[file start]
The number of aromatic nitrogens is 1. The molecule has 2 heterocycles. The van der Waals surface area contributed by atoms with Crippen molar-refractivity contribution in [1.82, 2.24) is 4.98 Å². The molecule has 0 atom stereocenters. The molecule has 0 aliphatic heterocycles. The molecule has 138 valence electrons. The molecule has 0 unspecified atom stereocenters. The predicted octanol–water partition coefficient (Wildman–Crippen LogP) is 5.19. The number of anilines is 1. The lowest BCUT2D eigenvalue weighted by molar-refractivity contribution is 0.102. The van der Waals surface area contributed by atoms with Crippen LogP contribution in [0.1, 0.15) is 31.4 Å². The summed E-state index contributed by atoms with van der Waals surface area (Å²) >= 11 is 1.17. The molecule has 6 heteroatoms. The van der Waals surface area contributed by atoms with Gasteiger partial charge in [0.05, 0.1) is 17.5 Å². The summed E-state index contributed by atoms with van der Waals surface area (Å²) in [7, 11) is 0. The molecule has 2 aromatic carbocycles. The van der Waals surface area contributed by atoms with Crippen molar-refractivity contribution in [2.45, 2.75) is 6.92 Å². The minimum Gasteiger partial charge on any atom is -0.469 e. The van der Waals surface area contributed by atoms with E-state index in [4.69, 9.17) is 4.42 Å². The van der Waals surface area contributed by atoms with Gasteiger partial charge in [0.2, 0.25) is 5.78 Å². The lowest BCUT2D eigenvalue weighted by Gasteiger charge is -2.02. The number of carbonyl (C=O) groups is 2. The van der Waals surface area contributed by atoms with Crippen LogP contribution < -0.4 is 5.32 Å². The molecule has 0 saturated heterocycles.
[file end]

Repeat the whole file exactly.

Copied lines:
The number of aromatic nitrogens is 1. The molecule has 2 heterocycles. The van der Waals surface area contributed by atoms with Crippen molar-refractivity contribution in [1.82, 2.24) is 4.98 Å². The molecule has 0 atom stereocenters. The molecule has 0 aliphatic heterocycles. The molecule has 138 valence electrons. The molecule has 0 unspecified atom stereocenters. The predicted octanol–water partition coefficient (Wildman–Crippen LogP) is 5.19. The number of anilines is 1. The lowest BCUT2D eigenvalue weighted by molar-refractivity contribution is 0.102. The van der Waals surface area contributed by atoms with Crippen LogP contribution in [0.1, 0.15) is 31.4 Å². The summed E-state index contributed by atoms with van der Waals surface area (Å²) >= 11 is 1.17. The molecule has 6 heteroatoms. The van der Waals surface area contributed by atoms with Gasteiger partial charge in [0.05, 0.1) is 17.5 Å². The summed E-state index contributed by atoms with van der Waals surface area (Å²) in [7, 11) is 0. The molecule has 2 aromatic carbocycles. The van der Waals surface area contributed by atoms with Crippen molar-refractivity contribution in [2.45, 2.75) is 6.92 Å². The minimum Gasteiger partial charge on any atom is -0.469 e. The van der Waals surface area contributed by atoms with E-state index in [4.69, 9.17) is 4.42 Å². The van der Waals surface area contributed by atoms with Gasteiger partial charge in [0.2, 0.25) is 5.78 Å². The lowest BCUT2D eigenvalue weighted by Gasteiger charge is -2.02. The number of carbonyl (C=O) groups is 2. The van der Waals surface area contributed by atoms with Crippen LogP contribution < -0.4 is 5.32 Å². The molecule has 0 saturated heterocycles.